Tuesday, March 1, 2011

Interbasin Water Transfer

Water shortages in Georgia are not a new problem. The 2008 drought and recent court decisions have again highlighted the need for increased planning on how to meet the state’s freshwater needs. Recently, state officials have again broached the possibility of interbasin water transfers from the Tennessee River, a topic that always attracts the interest of Chattanooga media and residents.

Interbasin water transfers involve moving water from one watershed into another to meet resource demands from residents or industry. In this situation, water would be taken from the Tennessee River and transferred to users in other watersheds in northern Georgia. The water, once used, would then be discharged in Georgia’s rivers, resulting in a loss of Tennessee River water downstream of the transfer site. Returning the water to its source river isn’t feasible.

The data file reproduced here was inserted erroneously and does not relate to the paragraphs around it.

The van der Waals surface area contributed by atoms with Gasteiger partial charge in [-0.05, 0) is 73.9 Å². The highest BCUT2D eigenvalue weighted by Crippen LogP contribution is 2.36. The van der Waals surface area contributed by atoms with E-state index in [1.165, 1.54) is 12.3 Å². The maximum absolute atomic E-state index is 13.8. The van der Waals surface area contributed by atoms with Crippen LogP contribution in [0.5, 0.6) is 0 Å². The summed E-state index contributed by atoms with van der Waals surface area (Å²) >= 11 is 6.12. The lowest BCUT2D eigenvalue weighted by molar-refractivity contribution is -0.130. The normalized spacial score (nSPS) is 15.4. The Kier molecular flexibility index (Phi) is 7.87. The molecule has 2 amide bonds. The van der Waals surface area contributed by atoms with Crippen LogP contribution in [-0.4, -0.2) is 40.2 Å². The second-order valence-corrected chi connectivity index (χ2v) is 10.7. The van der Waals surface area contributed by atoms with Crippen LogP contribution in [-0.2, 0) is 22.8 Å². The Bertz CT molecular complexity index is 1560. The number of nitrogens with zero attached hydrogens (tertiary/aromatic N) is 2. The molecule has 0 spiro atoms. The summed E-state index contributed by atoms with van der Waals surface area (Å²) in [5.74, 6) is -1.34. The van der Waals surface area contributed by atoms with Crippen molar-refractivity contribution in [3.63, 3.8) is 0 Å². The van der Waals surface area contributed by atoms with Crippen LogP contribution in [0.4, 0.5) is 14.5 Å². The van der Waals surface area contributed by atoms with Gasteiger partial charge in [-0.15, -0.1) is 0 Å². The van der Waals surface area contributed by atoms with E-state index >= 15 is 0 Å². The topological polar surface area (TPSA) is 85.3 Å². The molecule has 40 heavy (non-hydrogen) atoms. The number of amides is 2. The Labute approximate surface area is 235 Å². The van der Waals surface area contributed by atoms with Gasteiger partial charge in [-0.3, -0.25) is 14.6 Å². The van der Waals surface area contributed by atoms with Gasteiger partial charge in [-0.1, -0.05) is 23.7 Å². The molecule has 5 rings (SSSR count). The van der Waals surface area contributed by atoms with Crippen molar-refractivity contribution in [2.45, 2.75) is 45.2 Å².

Besides being costly, interbasin transfers are not sustainable solutions. They rely upon natural resources from outside the watershed for continued growth, creating heavy environmental costs. For example, interbasin water transfers increase the spread of exotic species and can impact the amount of downstream flow that is critical for many imperiled species. For these reasons, we strongly support community investment in water conservation initiatives as the most important step in tackling water shortages.

Dr. Anna George, TNACI Director

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